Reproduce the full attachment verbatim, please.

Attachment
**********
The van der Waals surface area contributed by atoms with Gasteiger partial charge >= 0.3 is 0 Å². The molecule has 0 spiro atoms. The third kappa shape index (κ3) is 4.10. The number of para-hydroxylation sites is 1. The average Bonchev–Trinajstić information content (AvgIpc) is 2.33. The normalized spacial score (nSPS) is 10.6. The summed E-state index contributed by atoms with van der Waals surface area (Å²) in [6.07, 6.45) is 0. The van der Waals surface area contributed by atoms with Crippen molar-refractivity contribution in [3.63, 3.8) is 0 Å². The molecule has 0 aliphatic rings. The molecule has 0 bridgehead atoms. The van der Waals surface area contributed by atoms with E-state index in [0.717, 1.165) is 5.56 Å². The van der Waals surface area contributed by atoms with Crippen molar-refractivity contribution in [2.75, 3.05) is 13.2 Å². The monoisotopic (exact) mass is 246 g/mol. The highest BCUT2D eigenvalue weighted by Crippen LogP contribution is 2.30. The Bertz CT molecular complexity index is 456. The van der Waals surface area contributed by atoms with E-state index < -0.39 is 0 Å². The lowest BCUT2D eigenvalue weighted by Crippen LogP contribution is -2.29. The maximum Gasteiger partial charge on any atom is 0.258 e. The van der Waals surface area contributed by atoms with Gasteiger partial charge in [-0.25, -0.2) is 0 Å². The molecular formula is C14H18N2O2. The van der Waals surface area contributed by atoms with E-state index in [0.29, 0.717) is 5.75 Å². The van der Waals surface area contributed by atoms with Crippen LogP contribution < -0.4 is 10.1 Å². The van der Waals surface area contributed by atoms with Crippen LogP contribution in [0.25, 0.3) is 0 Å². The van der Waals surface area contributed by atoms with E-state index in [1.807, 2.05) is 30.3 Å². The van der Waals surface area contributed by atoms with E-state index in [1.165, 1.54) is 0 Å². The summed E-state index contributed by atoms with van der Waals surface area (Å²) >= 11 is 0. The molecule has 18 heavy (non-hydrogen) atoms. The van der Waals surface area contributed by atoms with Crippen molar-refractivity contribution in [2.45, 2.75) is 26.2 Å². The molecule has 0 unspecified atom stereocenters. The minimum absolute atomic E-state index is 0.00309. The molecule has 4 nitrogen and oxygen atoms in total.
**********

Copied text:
The van der Waals surface area contributed by atoms with Gasteiger partial charge >= 0.3 is 0 Å². The molecule has 0 spiro atoms. The third kappa shape index (κ3) is 4.10. The number of para-hydroxylation sites is 1. The average Bonchev–Trinajstić information content (AvgIpc) is 2.33. The normalized spacial score (nSPS) is 10.6. The summed E-state index contributed by atoms with van der Waals surface area (Å²) in [6.07, 6.45) is 0. The van der Waals surface area contributed by atoms with Crippen molar-refractivity contribution in [3.63, 3.8) is 0 Å². The molecule has 0 aliphatic rings. The molecule has 0 bridgehead atoms. The van der Waals surface area contributed by atoms with E-state index in [0.717, 1.165) is 5.56 Å². The van der Waals surface area contributed by atoms with Crippen molar-refractivity contribution in [2.75, 3.05) is 13.2 Å². The monoisotopic (exact) mass is 246 g/mol. The highest BCUT2D eigenvalue weighted by Crippen LogP contribution is 2.30. The Bertz CT molecular complexity index is 456. The van der Waals surface area contributed by atoms with E-state index < -0.39 is 0 Å². The lowest BCUT2D eigenvalue weighted by Crippen LogP contribution is -2.29. The maximum Gasteiger partial charge on any atom is 0.258 e. The van der Waals surface area contributed by atoms with Gasteiger partial charge in [-0.25, -0.2) is 0 Å². The molecular formula is C14H18N2O2. The van der Waals surface area contributed by atoms with E-state index in [0.29, 0.717) is 5.75 Å². The van der Waals surface area contributed by atoms with Crippen LogP contribution < -0.4 is 10.1 Å². The van der Waals surface area contributed by atoms with Crippen LogP contribution in [0.25, 0.3) is 0 Å². The van der Waals surface area contributed by atoms with E-state index in [1.807, 2.05) is 30.3 Å². The van der Waals surface area contributed by atoms with E-state index in [1.165, 1.54) is 0 Å². The summed E-state index contributed by atoms with van der Waals surface area (Å²) >= 11 is 0. The molecule has 18 heavy (non-hydrogen) atoms. The van der Waals surface area contributed by atoms with Crippen molar-refractivity contribution in [2.45, 2.75) is 26.2 Å². The molecule has 0 unspecified atom stereocenters. The minimum absolute atomic E-state index is 0.00309. The molecule has 4 nitrogen and oxygen atoms in total.